We regularly see a pair of brothers battling through the pro-ranks together in some way. Whether they are as publicly close as the Inoue brothers or not we have a lot of brother pairings in boxing.
What is less common, although certainly not unheard of, is a brother-sister partnership making a mark in Japan. This has certainly been done in Argentina, with the Matthysse clan who had two brothers and a sister all fighting at a high level. In Japan this year we saw the first brother-sister pairing of professionals when Ayato Hiromoto (1-0, 1) joined his sister Eruka Hiromoto in the pros. With Eruka already holding an OPBF title, it makes sense for us to introduce her big brother, ahead of his November 17th bout in Yamaguchi.
The 22 year old Ayato Hiromoto isn't a big name prospect who had the press raving about him when he turned professional, but he's certainly one to keep a very, very close eye on. He's talented, patient, has the backing of Kadoebi and looks like a fighter who could go on to do big things in the pro ranks.
As an amateur Hiromoto went 31-17, though was unfortunate to be part of the talent laden 52KG division on the Japanese amateur scene. The Japanese amateur scene might not be something you're too familiar with but being in the same division as Ryomei Tanaka, Tosho Kashiwazaki and Tomoya Tsuboi was never going to be easy and losses were going to happen.
Whilst his amateur record didn't scream quality his performances and ability did and he signed up with the Kadoebi gym earlier this year. Back in July he took part in his test bout, sparring with another of the many boxing brother's in Japan Yuki Nakajima. During that test bout he impressed, and looked sharp, accurate and moved well, and obviously showed more than enough to get excited about.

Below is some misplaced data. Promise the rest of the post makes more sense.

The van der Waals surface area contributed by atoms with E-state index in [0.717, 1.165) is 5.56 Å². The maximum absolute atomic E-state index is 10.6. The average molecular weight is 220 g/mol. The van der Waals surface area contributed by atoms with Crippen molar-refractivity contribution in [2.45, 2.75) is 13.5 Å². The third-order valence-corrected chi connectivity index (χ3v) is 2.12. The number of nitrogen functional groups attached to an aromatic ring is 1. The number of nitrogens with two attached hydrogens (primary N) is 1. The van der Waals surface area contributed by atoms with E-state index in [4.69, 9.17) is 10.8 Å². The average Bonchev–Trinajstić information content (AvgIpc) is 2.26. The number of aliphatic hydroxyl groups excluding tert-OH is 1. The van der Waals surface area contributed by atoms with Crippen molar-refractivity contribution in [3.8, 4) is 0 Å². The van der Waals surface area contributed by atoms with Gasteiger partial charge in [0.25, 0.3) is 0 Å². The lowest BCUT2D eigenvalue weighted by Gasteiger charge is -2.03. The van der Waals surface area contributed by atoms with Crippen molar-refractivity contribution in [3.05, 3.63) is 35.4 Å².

Just a few weeks after he had claimed his B class license Hiromoto made his professional debut, stopping Suriyo Chonlathan in 2 rounds. The bout was one sided from the off and the Thai was down multiple times before the referee pulled the plug on the bout and stopped the contest.
Hiromoto's second bout comes on November 17th when he takes on Filipino foe Romel Oliveros in a scheduled 6 rounder at Super Flyweight. Despite being less experienced than Oliveros it's hard to see anything but a win for the Japanese youngster, who will be looking to develop over the next year or two before heading towards potential title fights.
Whilst we don't expect Hiromoto to be in big fights by the end of 2020 there's a real good chance that he will be in the title mix by the end of 2022, and we wouldn't be surprised to see him against notable regional fighters over the next 18 months or so.
This is just an opinion, maaaan! It's easy to share our opinions, and that's what you'll find here, some random opinion pieces